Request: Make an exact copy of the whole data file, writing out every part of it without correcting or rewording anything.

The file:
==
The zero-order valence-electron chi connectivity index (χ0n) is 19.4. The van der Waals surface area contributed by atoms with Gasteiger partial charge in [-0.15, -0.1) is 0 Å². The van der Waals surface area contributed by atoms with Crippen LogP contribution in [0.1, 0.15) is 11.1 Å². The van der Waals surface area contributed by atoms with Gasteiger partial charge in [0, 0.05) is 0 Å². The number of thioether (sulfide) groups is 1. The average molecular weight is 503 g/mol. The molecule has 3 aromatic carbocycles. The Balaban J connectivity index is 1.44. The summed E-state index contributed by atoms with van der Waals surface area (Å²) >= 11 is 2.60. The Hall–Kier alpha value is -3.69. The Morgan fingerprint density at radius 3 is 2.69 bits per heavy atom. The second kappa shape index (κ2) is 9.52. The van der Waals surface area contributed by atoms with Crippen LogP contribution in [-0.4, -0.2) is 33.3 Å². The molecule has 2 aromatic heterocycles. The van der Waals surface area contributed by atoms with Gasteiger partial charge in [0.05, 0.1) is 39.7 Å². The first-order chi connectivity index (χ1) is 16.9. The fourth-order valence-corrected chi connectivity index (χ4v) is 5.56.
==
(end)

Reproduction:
The zero-order valence-electron chi connectivity index (χ0n) is 19.4. The van der Waals surface area contributed by atoms with Gasteiger partial charge in [-0.15, -0.1) is 0 Å². The van der Waals surface area contributed by atoms with Crippen LogP contribution in [0.1, 0.15) is 11.1 Å². The van der Waals surface area contributed by atoms with Gasteiger partial charge in [0, 0.05) is 0 Å². The number of thioether (sulfide) groups is 1. The average molecular weight is 503 g/mol. The molecule has 3 aromatic carbocycles. The Balaban J connectivity index is 1.44. The summed E-state index contributed by atoms with van der Waals surface area (Å²) >= 11 is 2.60. The Hall–Kier alpha value is -3.69. The Morgan fingerprint density at radius 3 is 2.69 bits per heavy atom. The second kappa shape index (κ2) is 9.52. The van der Waals surface area contributed by atoms with Crippen LogP contribution in [-0.4, -0.2) is 33.3 Å². The molecule has 2 aromatic heterocycles. The van der Waals surface area contributed by atoms with Gasteiger partial charge in [0.05, 0.1) is 39.7 Å². The first-order chi connectivity index (χ1) is 16.9. The fourth-order valence-corrected chi connectivity index (χ4v) is 5.56.